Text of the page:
Organic farming improved but still flaws with traceability
Despite improvements in the control of organic farming, the European Court of Auditors (ECA) said more work is needed to prevent food fraud and ensure that organic standards are met, as traceability is causing continued issues for foodstuffs bearing the bio label. The new report released on Thursday (14 March) followed up another audit in 2012 when the ECA found serious issues with organic farming system control.
At that time, the EU Auditors reported that supervising authorities were not exchanging information, traceability was challenging between EU countries and even more so between third countries, while only 40% of the products examined could be traced back to the producer. Since the 2012 audit, the EU has recognised several countries for having equivalent organic farming rules and controls, but all other countries must be checked.
The member states may now choose between a public or private certification system and the time it takes to trace products has been reduced from six months down to three with an improved percentage of results.“When consumers buy organic products, they rely on the fact that organic rules have been applied at every stage of the supply chain, whether they are produced in the EU or imported,” said Nikolas Milionis, member of the ECA responsible for the report. Determining whether a product is organic is not scientific so the entire sector has to rely fully on systematic checks and controls that, while improved in the last six years, are hard to regulate across all member states and stages of production.
Traceability, which was highlighted by the report, is one of the best ways of ensuring that farming is organic. Organic products have seen a 69% increase in sales from €18.1 billion in 2010 to €34.3 billion in 2017. The EU imported organic products from more than 100 countries in 2018. But many products in the recent audit still couldn’t be traced back to the producer or the process took longer than three months. Furthermore, if issues are found within imports, it is difficult and time-consuming to find solutions even though rules have been put in place to facilitate this process, the report said.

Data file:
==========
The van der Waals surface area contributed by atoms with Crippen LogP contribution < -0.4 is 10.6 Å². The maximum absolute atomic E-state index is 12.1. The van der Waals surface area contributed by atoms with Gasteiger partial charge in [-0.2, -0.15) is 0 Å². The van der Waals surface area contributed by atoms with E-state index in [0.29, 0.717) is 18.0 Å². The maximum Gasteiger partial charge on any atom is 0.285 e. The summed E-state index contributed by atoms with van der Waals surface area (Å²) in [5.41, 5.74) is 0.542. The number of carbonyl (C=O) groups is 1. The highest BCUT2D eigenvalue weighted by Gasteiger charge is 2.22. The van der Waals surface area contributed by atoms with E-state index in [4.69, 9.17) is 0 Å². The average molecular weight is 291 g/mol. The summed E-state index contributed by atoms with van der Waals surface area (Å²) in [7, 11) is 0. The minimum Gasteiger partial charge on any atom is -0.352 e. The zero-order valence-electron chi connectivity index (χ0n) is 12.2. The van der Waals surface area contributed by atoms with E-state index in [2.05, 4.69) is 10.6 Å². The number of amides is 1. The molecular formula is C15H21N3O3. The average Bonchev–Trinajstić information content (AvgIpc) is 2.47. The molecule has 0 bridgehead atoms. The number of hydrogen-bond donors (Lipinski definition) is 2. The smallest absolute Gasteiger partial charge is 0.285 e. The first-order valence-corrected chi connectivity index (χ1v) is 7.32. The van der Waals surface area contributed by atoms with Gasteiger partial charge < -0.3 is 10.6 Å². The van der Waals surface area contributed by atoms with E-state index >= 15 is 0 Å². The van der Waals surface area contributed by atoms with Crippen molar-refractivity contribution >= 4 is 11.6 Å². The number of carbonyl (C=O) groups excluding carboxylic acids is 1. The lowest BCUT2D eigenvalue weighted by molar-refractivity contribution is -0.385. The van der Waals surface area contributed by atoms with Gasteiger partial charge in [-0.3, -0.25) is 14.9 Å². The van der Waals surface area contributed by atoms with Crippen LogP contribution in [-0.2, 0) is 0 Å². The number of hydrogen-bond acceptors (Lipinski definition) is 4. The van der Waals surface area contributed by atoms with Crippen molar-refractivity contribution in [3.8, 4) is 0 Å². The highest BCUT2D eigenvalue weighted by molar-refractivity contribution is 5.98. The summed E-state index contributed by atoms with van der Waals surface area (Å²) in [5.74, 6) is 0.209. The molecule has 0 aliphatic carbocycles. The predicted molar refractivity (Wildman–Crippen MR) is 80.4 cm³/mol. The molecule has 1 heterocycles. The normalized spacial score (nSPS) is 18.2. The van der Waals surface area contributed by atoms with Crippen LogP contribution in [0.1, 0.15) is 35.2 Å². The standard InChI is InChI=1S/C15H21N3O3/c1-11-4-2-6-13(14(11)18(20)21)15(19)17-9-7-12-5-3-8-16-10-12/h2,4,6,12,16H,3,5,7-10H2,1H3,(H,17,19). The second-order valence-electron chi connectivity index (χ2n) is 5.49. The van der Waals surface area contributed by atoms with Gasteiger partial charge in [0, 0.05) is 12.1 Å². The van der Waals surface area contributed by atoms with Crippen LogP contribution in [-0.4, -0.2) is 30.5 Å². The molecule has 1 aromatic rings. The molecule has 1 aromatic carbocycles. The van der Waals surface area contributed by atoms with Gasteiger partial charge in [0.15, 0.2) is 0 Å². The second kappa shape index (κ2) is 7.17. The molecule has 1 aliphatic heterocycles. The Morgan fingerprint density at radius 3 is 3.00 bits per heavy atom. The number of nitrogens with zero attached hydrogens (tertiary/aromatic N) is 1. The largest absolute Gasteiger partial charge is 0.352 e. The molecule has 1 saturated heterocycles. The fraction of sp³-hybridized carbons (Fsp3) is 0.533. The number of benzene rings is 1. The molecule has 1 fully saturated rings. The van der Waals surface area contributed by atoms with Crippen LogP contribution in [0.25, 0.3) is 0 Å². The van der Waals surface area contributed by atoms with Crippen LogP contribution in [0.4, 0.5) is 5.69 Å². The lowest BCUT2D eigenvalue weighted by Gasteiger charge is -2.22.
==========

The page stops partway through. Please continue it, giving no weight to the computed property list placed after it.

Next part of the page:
While some countries have responded to the audit with changes in the legal framework, coordination, and procedures, these are not EU-wide and vary between the member states, the auditors added. The report recommended having more thorough traceability checks, improved supervision, cooperation, transparency, and communication. The Commission responded to the report by accepting all the recommendations and saying it would carry out a specific number of traceability exercises every year. It also invited the member states to present the results of their analysis and enforcement. The Commission also said it was going to take the necessary steps to extend the system to third countries.
Risks of fraud
The control and monitoring system have seen improvement in the new study but that does not mean that organic farming is without weakness, according to the report.“Organic products are being marketed at prices up to 150% higher than the price of comparable conventionally produced goods,” the Commission said on 7 March. This increase in prices drives an increase in production but also an increase in fraud. Mafia ties were found in Italy related to wheat imports from Romania that had been labeled as organic, the Financial Times reported. Another example of fraud is 40 tonnes of German strawberries labeled as organic, which were found to contain 25 pesticides, German media outlet Taz reported this month.[Edited by Gerardo Fortuna and Zoran Radosavljevic]